In addition to people looking to create their dream house out of a damaged home, Tripodi has seen investors eyeing the area. In Long Beach’s West End neighborhood, for example, investors are looking to tear down gutted 1920s-era ranch homes and build bigger houses with multiple stories at higher elevations in their place.
The shorefront sections of Staten Island are also seeing accelerating turnover of homes that are likely to eventually get torn down.
Lee Venezia, a broker with Neuhaus Realty Inc., recently sold three adjacent bungalows owned by a longtime resident of Staten Island’s Midland Beach for $240,000 cash — about $20,000 less than each one might have garnered before the storm. ‘‘The homeowner refused to go back,’’ she said.
The buyer will fix the properties up and rent them ‘‘until the dust settles,’’ Venezia said. Once new flood maps are finalized and new building codes sorted out, she expects the houses to be sold again to a developer who will replace them.
Cash deals are the only ones closing right now in Staten Island’s storm-damaged neighborhoods, Venezia said, which means the buyers are almost all investors, even though the area’s small houses are selling for $85,000 to $100,000. ‘‘Banks are not going to lend,’’ she said. ‘‘The banks are waiting for the dust to settle to see what the building requirements are going to be.’’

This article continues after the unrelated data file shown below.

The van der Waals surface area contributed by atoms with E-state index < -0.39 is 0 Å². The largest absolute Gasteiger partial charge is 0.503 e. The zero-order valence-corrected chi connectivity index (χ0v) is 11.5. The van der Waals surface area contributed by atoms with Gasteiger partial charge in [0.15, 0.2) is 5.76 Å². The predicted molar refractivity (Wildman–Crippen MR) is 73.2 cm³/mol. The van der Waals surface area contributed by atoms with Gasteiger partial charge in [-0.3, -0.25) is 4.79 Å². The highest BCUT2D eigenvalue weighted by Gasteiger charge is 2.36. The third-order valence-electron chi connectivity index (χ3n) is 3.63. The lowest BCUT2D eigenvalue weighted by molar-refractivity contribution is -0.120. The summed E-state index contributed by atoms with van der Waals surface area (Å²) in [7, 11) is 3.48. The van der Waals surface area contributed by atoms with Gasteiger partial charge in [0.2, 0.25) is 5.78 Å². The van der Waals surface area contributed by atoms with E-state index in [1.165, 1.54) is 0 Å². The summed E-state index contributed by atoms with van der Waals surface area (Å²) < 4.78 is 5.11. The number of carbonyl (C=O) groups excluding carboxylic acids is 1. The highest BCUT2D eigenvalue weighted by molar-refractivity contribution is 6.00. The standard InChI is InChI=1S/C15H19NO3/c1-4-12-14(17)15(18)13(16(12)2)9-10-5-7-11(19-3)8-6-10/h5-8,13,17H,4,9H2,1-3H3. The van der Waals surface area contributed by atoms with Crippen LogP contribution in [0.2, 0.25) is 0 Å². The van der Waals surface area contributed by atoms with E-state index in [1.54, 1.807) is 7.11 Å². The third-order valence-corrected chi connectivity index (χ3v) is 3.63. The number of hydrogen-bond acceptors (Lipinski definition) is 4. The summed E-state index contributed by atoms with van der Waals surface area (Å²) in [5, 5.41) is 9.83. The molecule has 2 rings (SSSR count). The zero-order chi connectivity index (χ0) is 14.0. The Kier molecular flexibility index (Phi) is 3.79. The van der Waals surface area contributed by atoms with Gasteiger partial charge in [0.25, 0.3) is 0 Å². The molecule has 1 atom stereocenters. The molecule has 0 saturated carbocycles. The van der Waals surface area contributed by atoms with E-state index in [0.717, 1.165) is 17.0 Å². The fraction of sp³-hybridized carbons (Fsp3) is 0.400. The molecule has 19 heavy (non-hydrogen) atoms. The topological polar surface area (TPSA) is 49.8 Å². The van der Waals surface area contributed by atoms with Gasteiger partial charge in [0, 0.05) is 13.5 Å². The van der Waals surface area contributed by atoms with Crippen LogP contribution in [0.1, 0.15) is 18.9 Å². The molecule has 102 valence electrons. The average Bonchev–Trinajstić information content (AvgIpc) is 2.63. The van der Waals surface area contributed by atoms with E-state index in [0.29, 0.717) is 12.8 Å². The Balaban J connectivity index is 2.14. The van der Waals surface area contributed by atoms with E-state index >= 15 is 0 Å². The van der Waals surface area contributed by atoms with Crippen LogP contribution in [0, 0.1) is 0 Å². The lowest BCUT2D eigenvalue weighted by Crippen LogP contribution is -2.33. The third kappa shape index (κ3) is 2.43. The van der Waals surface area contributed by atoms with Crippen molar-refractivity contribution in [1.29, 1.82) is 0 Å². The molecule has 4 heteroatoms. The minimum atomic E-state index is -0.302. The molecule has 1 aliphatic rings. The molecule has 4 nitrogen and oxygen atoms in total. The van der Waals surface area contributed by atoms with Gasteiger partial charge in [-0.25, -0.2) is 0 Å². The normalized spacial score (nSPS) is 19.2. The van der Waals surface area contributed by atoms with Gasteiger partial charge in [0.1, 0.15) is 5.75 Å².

The new flood maps must go through public hearings before they are finalized, a process likely to take two to three years.
Meanwhile, public officials and homeowners are trying to look to the future.
New York Gov. Andrew Cuomo recently announced a plan to buy out the entire Staten Island neighborhood of Oakwood Beach and allow the land to revert back to the marshland it once was, because the homes there have flooded multiple times. It remains unclear if any other neighborhoods might get bought out.
That may be the best hope for homeowners like Michael Kuhens, who has been trying to sell his bungalow in Staten Island’s Ocean Breeze section, which was ripped off its foundation by the 14-foot storm surge.
A buyout would be attractive because, instead of dealing with bargain hunters, the state is offering pre-storm value.
‘‘I know a lot of people in my neighborhood don’t want to stay, and if they were offered a buyout they'd take it,’’ said Kuhens, who is staying at his parents’ house with his wife and 1-year-old daughter. ‘‘We just want to get on with our lives. It’s a hundred-something days after the storm, and we’re still stuck in limbo.’’